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and 136 New York State Reporter R. Robertson, for appellants. Wilton Bennet, for respondent.

HOOKER, J. The defendant Vielee was a justice of the peace of Mt. Hope, and his codefendant was overseer of highways in that town. The complaint alleges that the defendants illegally, wrongfully, without jurisdiction, and unlawfully did cause to be issued a legal process against the plaintiff here, which consisted of a summons issued by Vielee in an action where Hawkins was plaintiff; that the summons was served, and the defendants entered up judgment for the sum of $5 fine and penalty by reason of plaintiff's failure to pay a highway tax in the town of Mt. Hope; that the plaintiff was arrested on a body execution issued upon the judgment of the justice, and imprisoned thereunder, by reason of which he has suffered mental, physical, and moral injury; that the arrest and legal proceedings were an abuse of legal process and that the defendants had no jurisdiction whatever of the person of the plaintiff; that the plaintiff was not liable for road tax in the town of Mt. Hope; and that the defendants had no legal right to sue or "in any way issue any process against this plaintiff for the collection of highway tax in the town of Mt. Hope.”

The allegation that the defendants had no jurisdiction of the person of the plaintiff, doubtless meaning thereby that the justice had no jurisdiction, is, of course, a statement of a conclusion of law, and no facts are alleged in the complaint which can sustain it. The complaint is not sufficient as setting forth a cause of action for an abuse of legal process. The mere statement that the arrest and legal proceedings constituted such abuse is not enough. Such an action will not lie unless there has been willful misuse of the process of the court to the injury of the plaintiff. There is no allegation in the complaint to negative the presumption that both of the defendants were proceeding honestly and in the utmost good faith as public officers to discharge their respective duties. The Justice's Court had jurisdiction of the subject-matter, for aught that appears. The defendant may have been served with a summons while he was within the town where the justice resided; and while the allegation appears in the complaint that he was a resident of the town of Deer Park at one time, it does not appear that he was not a resident of said town at the time when he became liable for the payment of the road tax, which was sought to be enforced in the action before the justice. The allegations of the complaint make it appear that the use of the process complained of was clearly legitimate. The legal conclusions reached by the justice may or may not have been correct. Such conclusions are to be reviewed in the methods prescribed by the Code, and not by actions for the abuse of legal process. The complaint is even silent as to whether the judgment was ever appealed from, and, if so, how the appeal resulted.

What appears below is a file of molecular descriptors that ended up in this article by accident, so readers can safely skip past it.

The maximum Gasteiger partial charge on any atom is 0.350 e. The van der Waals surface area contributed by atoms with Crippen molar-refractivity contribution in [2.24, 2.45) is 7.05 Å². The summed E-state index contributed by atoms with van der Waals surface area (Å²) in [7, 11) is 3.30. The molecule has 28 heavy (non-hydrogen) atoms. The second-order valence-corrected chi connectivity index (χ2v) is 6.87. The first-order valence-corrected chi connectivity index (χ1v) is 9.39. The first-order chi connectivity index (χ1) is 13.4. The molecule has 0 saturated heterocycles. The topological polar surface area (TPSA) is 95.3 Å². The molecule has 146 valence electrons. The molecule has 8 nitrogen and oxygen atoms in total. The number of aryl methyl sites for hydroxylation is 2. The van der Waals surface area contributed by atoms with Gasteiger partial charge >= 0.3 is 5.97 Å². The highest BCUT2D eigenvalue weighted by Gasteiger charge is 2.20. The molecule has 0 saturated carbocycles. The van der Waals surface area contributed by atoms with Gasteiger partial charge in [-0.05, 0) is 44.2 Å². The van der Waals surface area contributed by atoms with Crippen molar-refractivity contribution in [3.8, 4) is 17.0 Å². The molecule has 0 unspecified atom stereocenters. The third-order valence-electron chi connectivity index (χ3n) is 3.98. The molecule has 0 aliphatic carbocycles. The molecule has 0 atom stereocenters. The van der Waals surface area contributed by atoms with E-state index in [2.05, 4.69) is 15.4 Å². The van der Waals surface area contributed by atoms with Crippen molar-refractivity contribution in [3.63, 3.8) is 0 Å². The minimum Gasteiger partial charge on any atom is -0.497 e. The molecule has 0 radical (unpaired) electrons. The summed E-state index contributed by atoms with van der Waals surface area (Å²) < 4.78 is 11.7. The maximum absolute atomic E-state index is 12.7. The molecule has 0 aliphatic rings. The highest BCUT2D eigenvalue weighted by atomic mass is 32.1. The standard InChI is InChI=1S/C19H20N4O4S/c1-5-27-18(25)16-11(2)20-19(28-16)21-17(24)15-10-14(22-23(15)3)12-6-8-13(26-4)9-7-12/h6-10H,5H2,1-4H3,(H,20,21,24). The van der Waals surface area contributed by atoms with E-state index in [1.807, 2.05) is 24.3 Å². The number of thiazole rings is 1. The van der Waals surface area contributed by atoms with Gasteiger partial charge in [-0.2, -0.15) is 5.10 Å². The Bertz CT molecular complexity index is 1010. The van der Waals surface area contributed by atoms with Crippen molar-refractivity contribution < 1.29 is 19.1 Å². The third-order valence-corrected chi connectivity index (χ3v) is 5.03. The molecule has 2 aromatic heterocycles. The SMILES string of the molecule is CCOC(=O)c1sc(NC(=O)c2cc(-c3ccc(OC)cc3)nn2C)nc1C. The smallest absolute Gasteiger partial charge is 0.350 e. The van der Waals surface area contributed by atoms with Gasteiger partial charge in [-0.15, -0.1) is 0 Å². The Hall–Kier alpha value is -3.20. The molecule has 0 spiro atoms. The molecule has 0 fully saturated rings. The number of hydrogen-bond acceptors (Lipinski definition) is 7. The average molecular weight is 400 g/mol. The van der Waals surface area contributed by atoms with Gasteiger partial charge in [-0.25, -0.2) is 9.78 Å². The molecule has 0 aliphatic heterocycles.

Of course, the complaint cannot be sustained as setting forth a cause of action for malicious prosecution or false imprisonment. There are no allegations of malice, want of probable cause, termination of

the action favorably to the plaintiff, or the invalidity of the execution or the judgment upon which it was issued.

The interlocutory judgment should be reversed, and the demurrer sustained, with leave to the plaintiff to plead over upon the usual terms.

Interlocutory judgment reversed, with costs, and demurrer sustained, with costs, with leave to the plaintiff to serve an amended complaint upon payment of costs within 20 days. All concur.

(117 App. Div. 240)

In re HEARST. (Supreme Court, Appellate Division, First Department. January 11, 1907.) ELECTIONS-PRESERVATION AND DISPOSITION OF BALLOTS.

Election Law, Laws 1896, p. 963, c. 909, $ 111, provides that after the ballots have been counted and replaced in the boxes as required by law they shall be preserved for six months after the election, when they may be disposed of in the discretion of the board having charge of them. The duty of providing ballot boxes for the reception of ballots at an election in the city of New York devolves on the board of elections. The defeated candidate at the election for the office of mayor of New York City at the election held in 1905 made application to the Attorney General for leave to bring an action in the nature of quo warranto to try title to the office, which proceeding was pending when the period of six monthis prescribed by the statute was about to expire, and thereupon it was ordered, upon a stipulation of the Attorney General, the corporation counsel, and the applicant, that the board of elections preserve the ballots cast at such election in the boxes in which they then were until further order of the court on notice to the applicant. The application was denied in time so that the ballot boxes could have been used at the general election in 1906. The board of elections made no application to be relieved from the order, and other ballot boxes were provided by the board of elections for the election of 1906. Held, that after the election of 1906 there was no ground for vacating, on the motion of the successful candidate at the election of 1905, the order requiring the preservation of the ballots.

[Ed. Note.-For cases in point, see Cent. Dig. vol. 18, Elections, & 231.]